Researchers have found that there is an overlap between physical pain and mental health problems. People living with chronic pain are at an increased risk of developing depression and anxiety, and people with depression, anxiety, or a history of trauma are at an increased risk of experiencing chronic pain.
Pain is a danger signal to get your attention when there has been an injury or structural damage to your body, but what about when the injury has healed but the pain continues? Acute pain lasts from a few seconds to three months and usually involves tissue injury. Chronic pain lasts or recurs for more than three months and is not always related to a specific injury. According to the Centers for Disease Control and Prevention (CDC), one in five U.S. adults live with chronic pain.
Anxiety or stress can amplify the pain that is caused by an injury, even after the injury has healed. It’s similar to when a smoke detector is activated too easily. The smoke detector’s job is to let you know when there is a fire, but sometimes it goes off when you’re just making toast. It’s telling you that there is danger when it is actually safe. Our body can get to a place where it perceives a change or any physical sensation as a threat and that threat is experienced as pain. We can get stuck in a pattern that is sometimes referred to as the pain-stress cycle where pain causes stress and stress causes pain.
However, once we recognize that the body’s alarm system is going off too easily, we can use methods to calm the nervous system and determine if there really is a threat. Here are some self-help methods and professional treatments that can help:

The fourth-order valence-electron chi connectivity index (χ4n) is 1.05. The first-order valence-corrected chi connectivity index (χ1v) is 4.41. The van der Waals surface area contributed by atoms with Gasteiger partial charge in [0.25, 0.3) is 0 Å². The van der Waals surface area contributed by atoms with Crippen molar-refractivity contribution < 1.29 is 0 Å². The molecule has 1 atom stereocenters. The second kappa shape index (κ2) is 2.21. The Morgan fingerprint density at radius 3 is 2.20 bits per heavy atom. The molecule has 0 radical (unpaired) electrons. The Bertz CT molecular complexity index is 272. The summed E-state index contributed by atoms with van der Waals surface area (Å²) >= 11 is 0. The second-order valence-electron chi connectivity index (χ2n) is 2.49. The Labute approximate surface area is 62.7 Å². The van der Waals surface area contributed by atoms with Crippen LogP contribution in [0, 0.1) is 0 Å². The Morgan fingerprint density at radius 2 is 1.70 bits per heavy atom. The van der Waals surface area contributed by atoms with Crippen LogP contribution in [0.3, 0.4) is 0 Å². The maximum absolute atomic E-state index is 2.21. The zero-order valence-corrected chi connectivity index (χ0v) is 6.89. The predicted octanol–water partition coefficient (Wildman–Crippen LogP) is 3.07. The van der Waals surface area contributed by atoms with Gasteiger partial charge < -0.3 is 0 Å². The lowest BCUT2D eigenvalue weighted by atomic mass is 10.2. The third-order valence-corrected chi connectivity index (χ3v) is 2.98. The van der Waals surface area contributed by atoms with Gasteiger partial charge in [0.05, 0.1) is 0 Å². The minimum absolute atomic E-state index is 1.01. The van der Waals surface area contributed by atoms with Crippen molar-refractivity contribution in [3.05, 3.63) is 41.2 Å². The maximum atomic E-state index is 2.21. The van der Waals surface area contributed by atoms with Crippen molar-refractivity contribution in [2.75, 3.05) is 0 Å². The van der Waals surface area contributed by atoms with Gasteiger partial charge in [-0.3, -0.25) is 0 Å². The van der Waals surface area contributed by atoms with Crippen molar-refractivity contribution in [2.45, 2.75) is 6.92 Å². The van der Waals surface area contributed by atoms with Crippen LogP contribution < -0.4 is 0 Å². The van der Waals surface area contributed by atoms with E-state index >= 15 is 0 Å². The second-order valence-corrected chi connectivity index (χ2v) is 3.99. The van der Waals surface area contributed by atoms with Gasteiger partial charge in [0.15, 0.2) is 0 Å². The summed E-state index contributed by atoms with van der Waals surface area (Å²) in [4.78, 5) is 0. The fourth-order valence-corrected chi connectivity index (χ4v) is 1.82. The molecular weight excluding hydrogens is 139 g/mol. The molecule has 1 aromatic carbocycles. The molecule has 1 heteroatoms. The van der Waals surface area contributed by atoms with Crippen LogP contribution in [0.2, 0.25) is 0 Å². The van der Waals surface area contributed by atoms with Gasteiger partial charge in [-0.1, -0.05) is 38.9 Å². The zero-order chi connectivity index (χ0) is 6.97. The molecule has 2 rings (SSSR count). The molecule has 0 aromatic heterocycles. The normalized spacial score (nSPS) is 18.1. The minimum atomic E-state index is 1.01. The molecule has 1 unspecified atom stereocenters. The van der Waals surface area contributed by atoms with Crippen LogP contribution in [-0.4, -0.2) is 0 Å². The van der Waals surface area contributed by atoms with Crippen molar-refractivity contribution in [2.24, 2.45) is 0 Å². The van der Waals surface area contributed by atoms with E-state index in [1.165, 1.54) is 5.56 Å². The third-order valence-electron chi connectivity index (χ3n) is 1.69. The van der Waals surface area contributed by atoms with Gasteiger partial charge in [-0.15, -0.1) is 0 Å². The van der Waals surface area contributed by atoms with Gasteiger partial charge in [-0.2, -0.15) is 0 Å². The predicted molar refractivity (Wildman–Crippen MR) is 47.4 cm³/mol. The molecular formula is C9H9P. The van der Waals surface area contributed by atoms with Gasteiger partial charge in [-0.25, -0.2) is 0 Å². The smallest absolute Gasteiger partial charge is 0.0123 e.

Therapy: A therapist can provide the support needed to help address your pain. Therapy can also help you learn how to assess physical sensations you feel and develop new tools for understanding the thoughts, emotions, and behaviors that are associated with the pain.
Improved Sleep: This can be a challenge since pain can disrupt sleep, but research shows that 7-9 hours of sleep can decrease pain since it relates to the pain-stress cycle. If you can’t improve sleep on your own, Cognitive Behavioral Therapy, also known as “CBT,” is a verified treatment for insomnia.
Mindfulness: Mindfulness is paying attention the present moment on purpose and without judgment. Research shows that practicing mindfulness helps manage symptoms of stress, anxiety, and depression and it can change some brain activity associated with pain. Try mindfulness exercises that focus on physical sensations, such as a Body Scan or Somatic Tracking for physical pain.
Relaxation Techniques: Various relaxation techniques can help interrupt the pain-stress cycle by calming the nervous system. Two very effective techniques are Diaphragmatic Breathing (Belly Breathing) and Progressive Muscle Relaxation (PMR), a relaxation technique that involves tensing and then relaxing your muscles, one by one, in a specific pattern.
Increased Pleasant Activity: Finding meaningful activities can serve as a healthy distraction from the pain and improve your mood. Research shows that when people enjoy activities, they report a decrease in the intensity of pain.
Connection with People: Social isolation is very common with chronic pain and that can contribute to depression. Connecting with supportive and caring people can improve your mood and calm the nervous system, which can help decrease the pain.
Research shows that these methods may get rid of the pain or at least turn the volume down so you can enjoy a better quality of life. It can be overwhelming to navigate everything that is needed to address pain, so remember that you are not alone. Please talk to your doctor or therapist. You deserve the support. To schedule an appointment with Lone Star Circle of Care, call us at 1-877-800-5722.
Blog post written by Kahlyne Nolde, LCSW
Lone Star Circle of Care at Pflugerville
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